Jesuit Father Paolo Dall'Oglio last night called on Turkey and Egypt to act together on the diplomatic front to unblock the UN Security Council impasse on Syria. He spoke at a Mediterranean Assembly meeting, which also hosted Syrian democratic opposition representatives.
Turkey has in the past been an international mediator on the Iranian nuclear issue along with Brazil, and Egyptian President Mohamed Morsi has "shown international leadership qualities" at the recent non-aligned movement summit in Tehran, argued the Jesuit, who was expelled from Syria after 30 years of promoting interfaith dialogue there.
Italy and its civil society must also take on a role in unifying the Syrian opposition, the prelate said. He called for a refugee 'Peace Camp' to be set up in Lebanon, where Italy has a strong presence.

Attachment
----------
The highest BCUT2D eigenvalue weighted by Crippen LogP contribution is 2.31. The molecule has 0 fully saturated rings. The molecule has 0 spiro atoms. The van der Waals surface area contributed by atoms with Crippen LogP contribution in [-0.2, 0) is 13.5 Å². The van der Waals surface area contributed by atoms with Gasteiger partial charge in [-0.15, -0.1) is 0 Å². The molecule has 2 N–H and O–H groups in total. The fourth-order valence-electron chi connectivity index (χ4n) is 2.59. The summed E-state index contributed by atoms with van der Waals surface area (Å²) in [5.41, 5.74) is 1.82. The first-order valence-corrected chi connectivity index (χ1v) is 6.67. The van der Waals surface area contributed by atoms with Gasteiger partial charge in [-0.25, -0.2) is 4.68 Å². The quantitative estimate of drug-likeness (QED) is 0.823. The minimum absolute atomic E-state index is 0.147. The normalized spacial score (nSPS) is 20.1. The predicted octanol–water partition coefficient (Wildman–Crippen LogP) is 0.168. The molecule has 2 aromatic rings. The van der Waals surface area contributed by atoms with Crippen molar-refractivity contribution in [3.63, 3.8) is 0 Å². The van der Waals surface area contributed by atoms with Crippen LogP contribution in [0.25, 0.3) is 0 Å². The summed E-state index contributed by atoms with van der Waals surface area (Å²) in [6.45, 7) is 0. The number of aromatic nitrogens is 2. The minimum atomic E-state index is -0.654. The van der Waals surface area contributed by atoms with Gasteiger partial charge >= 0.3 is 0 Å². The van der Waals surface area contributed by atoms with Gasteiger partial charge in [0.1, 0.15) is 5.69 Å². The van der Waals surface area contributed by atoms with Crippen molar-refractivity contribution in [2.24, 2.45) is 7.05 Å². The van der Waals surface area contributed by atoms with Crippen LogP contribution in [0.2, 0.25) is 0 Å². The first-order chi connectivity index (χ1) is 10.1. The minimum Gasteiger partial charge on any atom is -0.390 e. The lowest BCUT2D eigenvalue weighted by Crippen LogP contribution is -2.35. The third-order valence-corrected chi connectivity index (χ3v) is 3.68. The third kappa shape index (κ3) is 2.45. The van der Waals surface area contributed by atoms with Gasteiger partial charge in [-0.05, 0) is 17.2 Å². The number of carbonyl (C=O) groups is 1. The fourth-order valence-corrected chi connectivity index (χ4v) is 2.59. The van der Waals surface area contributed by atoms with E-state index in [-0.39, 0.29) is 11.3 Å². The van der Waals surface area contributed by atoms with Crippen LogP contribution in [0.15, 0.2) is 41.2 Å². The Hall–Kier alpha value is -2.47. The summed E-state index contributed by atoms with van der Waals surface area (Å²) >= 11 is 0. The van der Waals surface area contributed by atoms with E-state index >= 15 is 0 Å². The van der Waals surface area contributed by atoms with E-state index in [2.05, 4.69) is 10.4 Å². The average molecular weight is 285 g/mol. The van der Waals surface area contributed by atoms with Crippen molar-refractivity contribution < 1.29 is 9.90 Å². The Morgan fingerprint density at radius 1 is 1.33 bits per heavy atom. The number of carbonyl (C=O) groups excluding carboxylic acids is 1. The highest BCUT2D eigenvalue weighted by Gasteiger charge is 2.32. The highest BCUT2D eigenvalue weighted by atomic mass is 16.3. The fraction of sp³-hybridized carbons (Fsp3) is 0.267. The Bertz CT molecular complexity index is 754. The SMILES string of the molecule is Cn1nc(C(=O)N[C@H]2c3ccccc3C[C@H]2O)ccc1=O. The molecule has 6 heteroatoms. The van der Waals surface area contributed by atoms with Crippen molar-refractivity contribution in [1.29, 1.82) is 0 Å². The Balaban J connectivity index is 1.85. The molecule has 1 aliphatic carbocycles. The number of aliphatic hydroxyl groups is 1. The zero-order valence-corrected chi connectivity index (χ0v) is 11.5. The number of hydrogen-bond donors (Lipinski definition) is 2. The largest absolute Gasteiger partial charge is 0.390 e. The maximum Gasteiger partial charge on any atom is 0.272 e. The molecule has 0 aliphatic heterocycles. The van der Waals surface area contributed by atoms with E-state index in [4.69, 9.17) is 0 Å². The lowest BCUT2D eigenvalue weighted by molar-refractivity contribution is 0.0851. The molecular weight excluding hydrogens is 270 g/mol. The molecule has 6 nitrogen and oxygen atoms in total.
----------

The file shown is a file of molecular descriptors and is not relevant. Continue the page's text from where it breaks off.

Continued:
Dall'Oglio went on to criticize what he called a Western school of thought wlling to "negate the Syrian revolution." This is in line with Syrian President Bashar al-Assad's thesis that the uprising is being carried out by "terrorists" who are manipulated by foreign powers, as a justification for government repression and torture.
The prelate also criticized statements by French President Francois Hollande and US President Barack Obama that any use by Assad of chemical weapons against the rebels in his country would bring armed international intervention in its wake. "That red line on chemical weapons is like a green light to government air force raids against the rebels," Dall'Oglio said.
Also present at the meeting was Feisal al-Mohammad, spokesman for a Free and Democratic Syria. "We do not want an intervention," the liberal opposition activist said. "All we need is for supplies to reach the rebels. And if you don't want Saudi Arabia in the mix, you you help us."